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The people skills small businesses need by 2025

By Selsabil Amine

In our latest blog post, Selsabil Amine explores the people skills that small businesses will need over the next 5 years, and how Echo can help you skill up.

In my article on how SMEs can adapt to the new normal, I outlined 5 things small creative businesses can start doing to boost their business resilience in the ‘new normal’. But what is the new normal?

A report by the World Economic Forum refers to the ‘double disruption’ caused by the combined impact of the COVID-19 recession and Fourth Industrial Revolution (read: more automation).  This is the new normal, which demands new skills, capabilities, and outlooks.

In this article, I’ve outlined the top 4 people skills needed by 2025. Use the ‘what does this mean for you’ text to inform how you might want to plan your personal and business development to meet the skills needed in, and beyond, the next 5 years.


We all know the infamous differences between a leader and a boss. Now, and for the foreseeable future, leaders, not bosses, are needed more than ever. A leader invests in the sense of self-worth, belonging, and safety of their employees.

Research shows that this makes employees more likely to go the extra mile, propose creative suggestions, and think openly about improvement. On the other hand, unengaging management can lower employee morale and drag down productivity. 

It’s clear that it’s not just employees that require good leadership, but the business itself. Effective leaders can enjoy increased productivity with a workforce that is aligned with the organisational mission. This opens up the opportunity to network with other business leaders, and collaborate on projects, events, and products. 

What does this mean for you?

Are you a leader? Or a boss? The differences are crucial for your business in the next 5 years.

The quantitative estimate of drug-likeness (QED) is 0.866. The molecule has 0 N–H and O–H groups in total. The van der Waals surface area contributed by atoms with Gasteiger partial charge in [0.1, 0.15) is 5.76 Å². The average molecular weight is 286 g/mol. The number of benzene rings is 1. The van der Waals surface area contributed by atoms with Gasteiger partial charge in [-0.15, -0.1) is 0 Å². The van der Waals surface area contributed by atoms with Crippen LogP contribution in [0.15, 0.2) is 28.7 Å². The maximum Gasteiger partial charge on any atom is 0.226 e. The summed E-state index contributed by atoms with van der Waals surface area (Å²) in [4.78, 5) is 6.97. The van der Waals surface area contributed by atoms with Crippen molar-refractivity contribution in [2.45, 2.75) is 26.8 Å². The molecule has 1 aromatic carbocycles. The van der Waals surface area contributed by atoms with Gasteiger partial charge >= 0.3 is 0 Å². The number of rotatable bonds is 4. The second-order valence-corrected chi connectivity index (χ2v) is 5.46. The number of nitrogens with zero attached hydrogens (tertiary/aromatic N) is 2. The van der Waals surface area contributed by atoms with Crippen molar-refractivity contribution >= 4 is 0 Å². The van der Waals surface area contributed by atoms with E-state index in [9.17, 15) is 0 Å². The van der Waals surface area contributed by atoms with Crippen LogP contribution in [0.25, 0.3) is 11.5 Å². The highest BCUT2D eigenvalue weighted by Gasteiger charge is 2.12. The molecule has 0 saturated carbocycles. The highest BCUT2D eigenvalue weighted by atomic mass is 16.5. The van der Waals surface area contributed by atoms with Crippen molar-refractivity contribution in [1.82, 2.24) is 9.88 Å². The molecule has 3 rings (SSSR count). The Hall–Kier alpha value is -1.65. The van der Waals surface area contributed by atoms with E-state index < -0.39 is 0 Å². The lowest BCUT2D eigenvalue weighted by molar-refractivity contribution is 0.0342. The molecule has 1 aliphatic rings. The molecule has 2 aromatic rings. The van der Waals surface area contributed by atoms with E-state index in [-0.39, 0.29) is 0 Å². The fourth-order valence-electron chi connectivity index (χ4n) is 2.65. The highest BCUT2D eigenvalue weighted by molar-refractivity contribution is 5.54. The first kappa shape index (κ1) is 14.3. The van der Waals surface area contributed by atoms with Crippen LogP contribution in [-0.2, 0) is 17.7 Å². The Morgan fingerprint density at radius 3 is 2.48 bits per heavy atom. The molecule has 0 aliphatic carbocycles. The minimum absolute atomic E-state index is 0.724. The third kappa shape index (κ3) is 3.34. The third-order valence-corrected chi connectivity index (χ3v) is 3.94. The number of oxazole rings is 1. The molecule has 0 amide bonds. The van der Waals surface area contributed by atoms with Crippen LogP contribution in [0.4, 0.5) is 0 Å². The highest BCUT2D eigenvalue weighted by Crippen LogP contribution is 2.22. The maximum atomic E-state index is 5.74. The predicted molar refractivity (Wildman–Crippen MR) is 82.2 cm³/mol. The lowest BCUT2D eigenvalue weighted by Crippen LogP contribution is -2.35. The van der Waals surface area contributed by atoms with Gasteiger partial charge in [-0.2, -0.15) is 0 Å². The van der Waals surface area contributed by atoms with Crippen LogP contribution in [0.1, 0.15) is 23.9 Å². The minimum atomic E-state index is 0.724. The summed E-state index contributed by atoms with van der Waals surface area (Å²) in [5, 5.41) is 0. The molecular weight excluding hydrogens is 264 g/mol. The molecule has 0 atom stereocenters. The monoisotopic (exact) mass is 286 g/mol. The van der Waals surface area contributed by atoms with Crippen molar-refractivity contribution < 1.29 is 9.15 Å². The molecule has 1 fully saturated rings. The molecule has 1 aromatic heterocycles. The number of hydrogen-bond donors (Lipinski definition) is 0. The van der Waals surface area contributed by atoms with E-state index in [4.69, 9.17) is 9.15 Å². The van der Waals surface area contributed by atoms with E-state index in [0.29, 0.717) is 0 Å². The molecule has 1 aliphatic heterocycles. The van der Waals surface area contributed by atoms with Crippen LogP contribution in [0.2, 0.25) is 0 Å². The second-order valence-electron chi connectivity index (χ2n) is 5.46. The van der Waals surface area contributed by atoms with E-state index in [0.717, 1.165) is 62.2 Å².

Emotional intelligence

Emotional intelligence, a key ingredient of leadership, is the ability to recognise and respond to your own and others’ feelings and emotions. Put simply, emotional intelligence is a healthy mix of mature people skills and self-awareness.

What does this mean for you?

Your relationships with your workforce, partnerships, and other stakeholders are valuable. Though many small business owners are familar with a highly individualistic work ethic, excelling in your business goals does depend on your stakeholder relationships.

Upgrade these relationships by examining your business communications through an emotional intelligence lens. What about your internal communications with your workforce? Do your stakeholder relationships serve your goals, and if they don’t, could the problem lie with you?


Resilience, stress tolerance, and flexibility

The coronavirus pandemic has caused a global stress response we have not seen for a generation. The effects of stress can make their way into all corners of our lives, careers, and plans. Stress tolerance, which requires organisational resilience and flexibility, is going to be a crucial resource.

What does this mean for you? 

How well do you deal with stress? What about your workforce? The report talks about many businesses choosing to create a sense of community, connection, and belonging within their workforce using digital tools. This is one way of responding to challenges posed by remote working and ever-changing public health threats.

Workforces and their leaders need to be emotionally intelligent in the way they face the pressure to get results, offering and recieving feedback or criticism, and personal and work-related difficulties. 

Naturally, good leadership and stress resilience boosts productivity and engagement. For your business, it may be time to develop a new way of working to prioritise the stress resilience and mental health of your team, not just results. 


Persuasion, social influence, and negotiation

As the divide between the digital and physical worlds blur with increased remote workign and e-commerce, the ability to stand out and be heard is a staple of achieving business goals.

This includes persuading others to view your mission or product in a new light. Crucially, however, it also includes the ability to reconcile differences between those in your workforce and network.

What does this mean for you?

Persuasion, social influence, and negotiation encompass all the skills mentioned above. In order to get your product, messages, services, and value out there, you need emotionally intelligent communications, a stress-resistant,  reconcilitory workforce, and an appetite for genuine leadership.

A business’s ability to thrive, not just survive, the next 5 years is going to depend on building real relationships that garner real social persuasion and influence.


Why not invest in your people skills now with Echo? Check out these one-to-one opportunities from our Echo members:


Influence with Impact: a 2 hour workshop with Alastair


Manage Stress Effectively with Breath and Life Coaching with Lousia


Mental and Emotional Workplace Resilience sessions with Karen